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Bank of England to pump extra £ 25 billion to the economy

Friday, November 6th 2009 - 16:35 UTC
Full article
The UK economy is taking longer to pick up The UK economy is taking longer to pick up

The Bank of England voted on Thursday to pump an extra £25 billion into the economy amid concerns over getting the UK's faltering recovery out of recession. The quantitative easing (QE) program aimed at increasing the money supply and helping the economy no stands at £ 200 billion.

At the end of a two-day meeting, the Monetary Policy Committee (MPC) also chose to keep interest rates at their record low of 0.5%. The decision will partly appease economists who had called for a hike of up to £50 billion in QE in the wake of disappointing UK figures.

Pressure for steep acceleration of the program was sparked after a surprise 0.4% decline in the economy between July and September, indicating the UK remained mired in recession, despite news that other countries were beginning to shrug off their downturns.

Major world economies including the US, France and Germany have emerged from recession in recent months, leaving the UK behind and intensifying calls for further action from officials.

Figures showing a 0.9% decline in the Bank's preferred measure of money growth in September also raised uncertainty over whether the current level of QE was sufficient.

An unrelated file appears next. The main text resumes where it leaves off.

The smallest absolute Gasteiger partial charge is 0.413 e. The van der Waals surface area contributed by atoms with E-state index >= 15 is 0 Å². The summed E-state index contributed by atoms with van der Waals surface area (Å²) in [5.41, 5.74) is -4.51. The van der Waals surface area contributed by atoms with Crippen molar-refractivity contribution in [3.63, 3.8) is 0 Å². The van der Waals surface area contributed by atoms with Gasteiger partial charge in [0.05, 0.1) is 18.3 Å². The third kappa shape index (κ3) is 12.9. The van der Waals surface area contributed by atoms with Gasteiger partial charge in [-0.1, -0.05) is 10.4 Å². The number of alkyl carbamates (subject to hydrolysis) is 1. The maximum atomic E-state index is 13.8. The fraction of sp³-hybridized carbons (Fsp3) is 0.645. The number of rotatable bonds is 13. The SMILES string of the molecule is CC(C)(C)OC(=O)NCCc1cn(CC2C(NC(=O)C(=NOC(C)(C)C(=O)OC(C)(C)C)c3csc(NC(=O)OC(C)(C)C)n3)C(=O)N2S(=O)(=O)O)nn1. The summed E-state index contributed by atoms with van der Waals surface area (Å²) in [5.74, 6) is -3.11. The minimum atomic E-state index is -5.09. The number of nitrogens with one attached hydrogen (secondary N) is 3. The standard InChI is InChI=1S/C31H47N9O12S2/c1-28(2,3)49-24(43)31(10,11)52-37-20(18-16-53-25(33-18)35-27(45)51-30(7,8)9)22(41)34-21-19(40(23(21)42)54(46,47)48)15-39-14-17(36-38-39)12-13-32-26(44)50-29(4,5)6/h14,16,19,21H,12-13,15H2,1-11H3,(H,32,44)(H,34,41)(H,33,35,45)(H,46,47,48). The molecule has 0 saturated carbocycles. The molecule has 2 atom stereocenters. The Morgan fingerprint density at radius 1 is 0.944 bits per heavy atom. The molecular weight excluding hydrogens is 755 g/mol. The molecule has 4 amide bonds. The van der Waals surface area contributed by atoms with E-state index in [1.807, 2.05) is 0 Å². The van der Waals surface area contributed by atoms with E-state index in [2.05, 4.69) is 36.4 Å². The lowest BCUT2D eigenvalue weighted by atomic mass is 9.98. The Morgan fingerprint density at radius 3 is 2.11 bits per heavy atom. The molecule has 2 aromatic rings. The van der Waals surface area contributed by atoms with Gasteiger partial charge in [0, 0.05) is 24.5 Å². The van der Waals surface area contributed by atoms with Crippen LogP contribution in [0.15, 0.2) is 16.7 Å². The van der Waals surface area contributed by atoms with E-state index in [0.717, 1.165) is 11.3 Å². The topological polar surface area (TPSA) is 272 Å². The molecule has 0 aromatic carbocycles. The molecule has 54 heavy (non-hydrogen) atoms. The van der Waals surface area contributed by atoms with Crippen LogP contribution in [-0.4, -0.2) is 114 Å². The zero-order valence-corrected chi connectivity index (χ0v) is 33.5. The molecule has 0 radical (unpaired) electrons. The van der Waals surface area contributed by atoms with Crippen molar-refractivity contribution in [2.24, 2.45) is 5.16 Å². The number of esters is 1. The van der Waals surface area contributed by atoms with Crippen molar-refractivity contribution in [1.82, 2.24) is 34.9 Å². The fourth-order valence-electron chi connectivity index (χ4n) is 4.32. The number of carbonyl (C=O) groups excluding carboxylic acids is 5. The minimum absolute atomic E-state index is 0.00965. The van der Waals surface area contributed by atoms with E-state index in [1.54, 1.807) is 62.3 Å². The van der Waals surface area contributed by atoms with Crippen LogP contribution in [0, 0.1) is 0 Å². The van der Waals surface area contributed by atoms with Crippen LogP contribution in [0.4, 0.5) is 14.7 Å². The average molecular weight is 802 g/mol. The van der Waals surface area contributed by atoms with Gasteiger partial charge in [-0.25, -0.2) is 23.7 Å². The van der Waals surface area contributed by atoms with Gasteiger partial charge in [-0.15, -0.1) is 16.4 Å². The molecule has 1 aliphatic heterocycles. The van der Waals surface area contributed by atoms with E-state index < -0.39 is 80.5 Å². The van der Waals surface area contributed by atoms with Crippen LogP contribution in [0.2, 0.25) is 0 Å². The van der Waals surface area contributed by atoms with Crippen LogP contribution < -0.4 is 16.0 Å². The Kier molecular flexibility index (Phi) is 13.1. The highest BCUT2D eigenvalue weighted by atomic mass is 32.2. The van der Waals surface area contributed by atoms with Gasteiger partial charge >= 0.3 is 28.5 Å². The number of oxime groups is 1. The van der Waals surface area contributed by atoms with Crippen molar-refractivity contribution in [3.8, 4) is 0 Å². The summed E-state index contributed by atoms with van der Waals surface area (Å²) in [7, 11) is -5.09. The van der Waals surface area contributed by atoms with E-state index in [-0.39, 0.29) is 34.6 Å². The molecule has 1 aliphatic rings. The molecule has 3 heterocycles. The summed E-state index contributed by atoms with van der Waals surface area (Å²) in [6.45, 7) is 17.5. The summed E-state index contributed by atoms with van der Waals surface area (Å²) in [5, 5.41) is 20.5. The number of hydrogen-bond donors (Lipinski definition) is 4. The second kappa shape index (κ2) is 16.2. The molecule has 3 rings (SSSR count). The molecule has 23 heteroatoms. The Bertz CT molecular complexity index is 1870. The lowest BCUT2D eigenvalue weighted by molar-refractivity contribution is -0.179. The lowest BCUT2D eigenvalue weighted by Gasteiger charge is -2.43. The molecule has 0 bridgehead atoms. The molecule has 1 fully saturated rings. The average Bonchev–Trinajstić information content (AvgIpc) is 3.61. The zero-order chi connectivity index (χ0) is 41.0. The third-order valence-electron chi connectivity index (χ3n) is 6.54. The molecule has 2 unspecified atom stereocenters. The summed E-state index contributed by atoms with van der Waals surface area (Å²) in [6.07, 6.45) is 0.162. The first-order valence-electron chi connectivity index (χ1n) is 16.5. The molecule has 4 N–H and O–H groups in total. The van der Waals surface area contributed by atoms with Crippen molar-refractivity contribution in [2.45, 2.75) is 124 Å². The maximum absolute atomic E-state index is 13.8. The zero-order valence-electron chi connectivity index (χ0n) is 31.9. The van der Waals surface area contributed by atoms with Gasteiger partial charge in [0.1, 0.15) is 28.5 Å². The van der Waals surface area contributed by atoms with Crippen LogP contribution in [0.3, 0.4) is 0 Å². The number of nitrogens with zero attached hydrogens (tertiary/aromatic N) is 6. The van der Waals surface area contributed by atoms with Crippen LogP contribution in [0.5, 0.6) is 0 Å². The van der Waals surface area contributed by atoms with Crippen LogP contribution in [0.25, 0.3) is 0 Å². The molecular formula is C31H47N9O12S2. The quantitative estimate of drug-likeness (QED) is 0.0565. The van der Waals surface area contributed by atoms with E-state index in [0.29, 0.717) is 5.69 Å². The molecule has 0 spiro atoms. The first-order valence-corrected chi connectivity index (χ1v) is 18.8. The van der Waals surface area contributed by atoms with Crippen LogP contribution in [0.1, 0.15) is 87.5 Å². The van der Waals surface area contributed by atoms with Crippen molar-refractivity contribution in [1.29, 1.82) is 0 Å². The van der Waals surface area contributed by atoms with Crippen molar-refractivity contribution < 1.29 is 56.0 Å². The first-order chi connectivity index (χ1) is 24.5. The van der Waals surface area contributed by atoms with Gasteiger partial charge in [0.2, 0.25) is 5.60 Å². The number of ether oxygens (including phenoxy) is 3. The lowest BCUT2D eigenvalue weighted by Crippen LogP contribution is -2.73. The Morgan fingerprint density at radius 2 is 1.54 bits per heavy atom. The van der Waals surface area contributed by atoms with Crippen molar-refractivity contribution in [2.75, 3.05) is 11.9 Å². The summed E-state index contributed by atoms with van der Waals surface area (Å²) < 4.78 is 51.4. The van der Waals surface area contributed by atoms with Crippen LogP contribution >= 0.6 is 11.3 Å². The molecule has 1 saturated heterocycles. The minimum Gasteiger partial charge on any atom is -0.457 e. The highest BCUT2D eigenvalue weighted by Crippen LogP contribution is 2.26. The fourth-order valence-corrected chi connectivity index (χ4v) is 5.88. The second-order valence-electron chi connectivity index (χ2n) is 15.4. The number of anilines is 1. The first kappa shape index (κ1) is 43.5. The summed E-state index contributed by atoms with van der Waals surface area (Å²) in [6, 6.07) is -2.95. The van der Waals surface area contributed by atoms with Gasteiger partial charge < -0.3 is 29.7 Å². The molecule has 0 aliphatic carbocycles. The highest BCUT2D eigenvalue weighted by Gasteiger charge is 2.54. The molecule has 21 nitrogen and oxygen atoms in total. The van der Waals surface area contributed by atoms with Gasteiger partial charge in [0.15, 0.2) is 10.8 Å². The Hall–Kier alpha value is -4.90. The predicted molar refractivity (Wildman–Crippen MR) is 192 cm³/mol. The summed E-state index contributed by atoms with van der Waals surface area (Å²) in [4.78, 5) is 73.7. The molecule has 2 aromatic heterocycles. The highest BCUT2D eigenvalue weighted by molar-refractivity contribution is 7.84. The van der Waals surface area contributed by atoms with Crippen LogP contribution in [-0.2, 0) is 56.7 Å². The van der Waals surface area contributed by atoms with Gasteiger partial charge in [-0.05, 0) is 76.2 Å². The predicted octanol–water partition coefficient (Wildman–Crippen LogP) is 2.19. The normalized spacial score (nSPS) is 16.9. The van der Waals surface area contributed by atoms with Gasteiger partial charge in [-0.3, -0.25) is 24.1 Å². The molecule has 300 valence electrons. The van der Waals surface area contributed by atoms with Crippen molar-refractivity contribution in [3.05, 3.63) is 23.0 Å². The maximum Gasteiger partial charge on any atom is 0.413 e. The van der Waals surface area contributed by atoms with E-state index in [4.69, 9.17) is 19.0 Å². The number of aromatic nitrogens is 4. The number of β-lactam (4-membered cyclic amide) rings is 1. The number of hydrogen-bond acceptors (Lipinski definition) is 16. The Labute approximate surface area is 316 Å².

In a statement the Bank said: “Households have reduced their spending substantially and business investment has fallen especially sharply. GDP continued to fall in the third quarter.” It said there had been a number of indicators on spending and confidence that suggested the UK would see economic activity pick up soon.

“The medium-term prospects for output and inflation continue to be determined by the balance between two opposing sets of forces. On the one hand, there is a considerable stimulus still working through from the substantial easing in monetary and fiscal policy. On the other hand, the need for banks to continue the process of balance sheet repair is likely to limit the availability of credit. And high levels of debt will weigh on spending”.

On balance, the Committee believes that the prospect is for a slow recovery in the level of economic activity, so that a substantial margin of under-utilised resources persists. That will continue to bear down on inflation for some time to come, offset in the short run by the impact of the past depreciation of sterling.

Categories: Economy, International.

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